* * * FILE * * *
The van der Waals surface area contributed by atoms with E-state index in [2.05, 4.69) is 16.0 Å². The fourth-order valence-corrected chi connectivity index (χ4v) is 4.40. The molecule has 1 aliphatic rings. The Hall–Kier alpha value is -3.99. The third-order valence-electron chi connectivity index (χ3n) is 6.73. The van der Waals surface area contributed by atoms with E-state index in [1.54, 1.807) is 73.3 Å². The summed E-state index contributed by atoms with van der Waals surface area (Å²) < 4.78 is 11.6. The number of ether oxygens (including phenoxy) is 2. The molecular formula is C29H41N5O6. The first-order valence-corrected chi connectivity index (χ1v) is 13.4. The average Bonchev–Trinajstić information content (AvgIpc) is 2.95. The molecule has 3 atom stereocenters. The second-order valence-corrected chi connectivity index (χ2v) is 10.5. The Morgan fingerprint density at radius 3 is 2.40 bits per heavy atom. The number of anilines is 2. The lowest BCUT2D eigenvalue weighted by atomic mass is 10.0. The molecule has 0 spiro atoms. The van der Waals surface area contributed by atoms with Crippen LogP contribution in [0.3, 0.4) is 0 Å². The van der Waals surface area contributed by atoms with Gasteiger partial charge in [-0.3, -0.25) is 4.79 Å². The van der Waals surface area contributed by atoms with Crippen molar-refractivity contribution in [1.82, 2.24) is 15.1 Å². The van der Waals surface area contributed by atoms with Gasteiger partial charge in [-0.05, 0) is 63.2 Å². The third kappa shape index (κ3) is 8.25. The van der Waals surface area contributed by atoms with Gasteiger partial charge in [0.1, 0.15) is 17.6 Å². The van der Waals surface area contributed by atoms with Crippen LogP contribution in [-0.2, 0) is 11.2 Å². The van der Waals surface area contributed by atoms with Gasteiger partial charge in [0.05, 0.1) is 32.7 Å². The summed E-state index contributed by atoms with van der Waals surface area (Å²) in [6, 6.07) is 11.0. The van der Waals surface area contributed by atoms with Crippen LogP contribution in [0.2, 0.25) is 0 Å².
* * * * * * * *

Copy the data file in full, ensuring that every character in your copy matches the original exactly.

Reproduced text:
The van der Waals surface area contributed by atoms with E-state index in [2.05, 4.69) is 16.0 Å². The fourth-order valence-corrected chi connectivity index (χ4v) is 4.40. The molecule has 1 aliphatic rings. The Hall–Kier alpha value is -3.99. The third-order valence-electron chi connectivity index (χ3n) is 6.73. The van der Waals surface area contributed by atoms with E-state index in [1.54, 1.807) is 73.3 Å². The summed E-state index contributed by atoms with van der Waals surface area (Å²) < 4.78 is 11.6. The number of ether oxygens (including phenoxy) is 2. The molecular formula is C29H41N5O6. The first-order valence-corrected chi connectivity index (χ1v) is 13.4. The average Bonchev–Trinajstić information content (AvgIpc) is 2.95. The molecule has 3 atom stereocenters. The second-order valence-corrected chi connectivity index (χ2v) is 10.5. The Morgan fingerprint density at radius 3 is 2.40 bits per heavy atom. The number of anilines is 2. The lowest BCUT2D eigenvalue weighted by atomic mass is 10.0. The molecule has 0 spiro atoms. The van der Waals surface area contributed by atoms with Crippen LogP contribution in [0.3, 0.4) is 0 Å². The van der Waals surface area contributed by atoms with Gasteiger partial charge in [-0.3, -0.25) is 4.79 Å². The van der Waals surface area contributed by atoms with Crippen molar-refractivity contribution in [1.82, 2.24) is 15.1 Å². The van der Waals surface area contributed by atoms with Gasteiger partial charge in [-0.05, 0) is 63.2 Å². The third kappa shape index (κ3) is 8.25. The van der Waals surface area contributed by atoms with Gasteiger partial charge in [0.1, 0.15) is 17.6 Å². The van der Waals surface area contributed by atoms with Crippen LogP contribution in [-0.2, 0) is 11.2 Å². The van der Waals surface area contributed by atoms with Gasteiger partial charge in [0.05, 0.1) is 32.7 Å². The summed E-state index contributed by atoms with van der Waals surface area (Å²) in [6, 6.07) is 11.0. The van der Waals surface area contributed by atoms with Crippen LogP contribution in [0.2, 0.25) is 0 Å².